AFSCME worker salaries grew 5 times faster than Illinois worker earnings from 2005-2014
Illinois could have saved a cumulative $3.5 billion had AFSCME salaries simply grown at the rate of inflation since 2004.
Contract negotiations between Illinois Gov. Bruce Rauner and the American Federation of State, County and Municipal Employees nearly reached an impasse last week. The governor’s office and AFSCME have been in talks for nearly a year to replace the most recent contract, which expired at the end of June 2015. These talks are ongoing despite the union’s assertion Jan. 8 that negotiations had fallen through. Reaching an affordable agreement with AFSCME is imperative for the state, given that AFSCME worker salaries grew five times faster than Illinois workers’ earnings from 2005 to 2014, costing Illinois taxpayers $3.5 billion.
AFSCME continues to posture for better terms despite a projected $4 billion state budget shortfall, billions in unpaid bills and the collapsing credit rating of the state. The union refuses to accept any reforms even though 17 other unions, including the Teamsters, have already reached compromises with the governor and accepted wage freezes and other key reforms, including merit pay.
Rauner is right to pursue both salary and health care reforms in negotiations with AFSCME. According to a memo the governor’s office released in 2015, AFSCME’s leaders were pushing for four-year raises ranging from 11.5 to 29 percent – which would push up salary and pension costs by $1.6 billion – a 37.5-hour workweek, five weeks of vacation and enhanced health care coverage. A more recent release from the governor’s office shows the rejection by AFSCME of the majority of the governor’s proposals.
But a look at base salaries for AFSCME employees over the past decade shows why a salary freeze is needed to bring the state budget back in line with what taxpayers can afford. According to a response from the Illinois Department of Central Management Services to a Freedom of Information Act request, AFSCME salaries have risen at twice the rate of inflation since 2004 and five times faster than Illinois worker earnings.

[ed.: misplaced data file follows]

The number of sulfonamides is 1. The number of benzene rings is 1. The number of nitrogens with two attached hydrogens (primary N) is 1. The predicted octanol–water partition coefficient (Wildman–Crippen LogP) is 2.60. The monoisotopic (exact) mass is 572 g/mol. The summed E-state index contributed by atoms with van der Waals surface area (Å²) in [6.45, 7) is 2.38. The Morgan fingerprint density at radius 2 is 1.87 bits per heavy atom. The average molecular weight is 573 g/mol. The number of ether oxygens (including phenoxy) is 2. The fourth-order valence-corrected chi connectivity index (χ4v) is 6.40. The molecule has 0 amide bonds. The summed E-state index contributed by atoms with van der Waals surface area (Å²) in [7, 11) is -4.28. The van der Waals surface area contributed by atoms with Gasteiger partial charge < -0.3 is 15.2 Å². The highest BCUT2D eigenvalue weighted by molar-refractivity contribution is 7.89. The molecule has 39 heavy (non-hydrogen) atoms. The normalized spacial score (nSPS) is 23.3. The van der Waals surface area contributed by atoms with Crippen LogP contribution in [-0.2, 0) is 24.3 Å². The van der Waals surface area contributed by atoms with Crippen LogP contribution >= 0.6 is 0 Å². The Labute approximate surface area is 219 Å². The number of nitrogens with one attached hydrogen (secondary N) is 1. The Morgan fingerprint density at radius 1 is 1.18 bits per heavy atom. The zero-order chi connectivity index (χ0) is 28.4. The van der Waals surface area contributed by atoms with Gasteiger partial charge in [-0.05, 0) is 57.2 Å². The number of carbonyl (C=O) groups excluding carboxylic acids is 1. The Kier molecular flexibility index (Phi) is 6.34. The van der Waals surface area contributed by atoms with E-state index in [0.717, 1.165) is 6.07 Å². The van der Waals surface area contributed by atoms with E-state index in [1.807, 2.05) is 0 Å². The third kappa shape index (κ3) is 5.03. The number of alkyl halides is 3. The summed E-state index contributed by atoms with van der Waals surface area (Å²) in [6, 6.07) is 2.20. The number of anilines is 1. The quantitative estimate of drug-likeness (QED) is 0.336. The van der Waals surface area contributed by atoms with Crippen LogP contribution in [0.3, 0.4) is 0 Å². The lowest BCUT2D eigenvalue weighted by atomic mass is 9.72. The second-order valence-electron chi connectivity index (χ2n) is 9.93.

That growth rate has put pressure on Illinois’ budget year after year. The state could have saved a cumulative $3.5 billion had AFSCME salaries simply grown at the rate of inflation since 2004. The budget impact in 2015 alone would have been more than $425 million.
This is a low-end estimate of what could have been saved. The savings calculations are based only on base salary and not on other forms of compensation such as overtime.
There is also the potential for hundreds of millions in health care savings. Any health care reforms the governor accomplishes with AFSCME will have far-reaching effects because the agreement is usually used as a model for the state’s other labor agreements. More than 230,000 active state workers and their dependents get their health insurance through the State Employee Group Insurance Plan, or SEGIP.
State-government employees are provided generous health insurance plans – often with no deductibles – and contribute only a small share toward that coverage. Even before accounting for the fact that the state health insurance plans are some of the most generous available, these state-government workers pay a far smaller share for superior coverage than their private-sector neighbors.
With the state in such a financial crisis and AFSCME benefits far more lavish than those in the private sector, Rauner has an obligation to align the cost of government with what taxpayers can afford.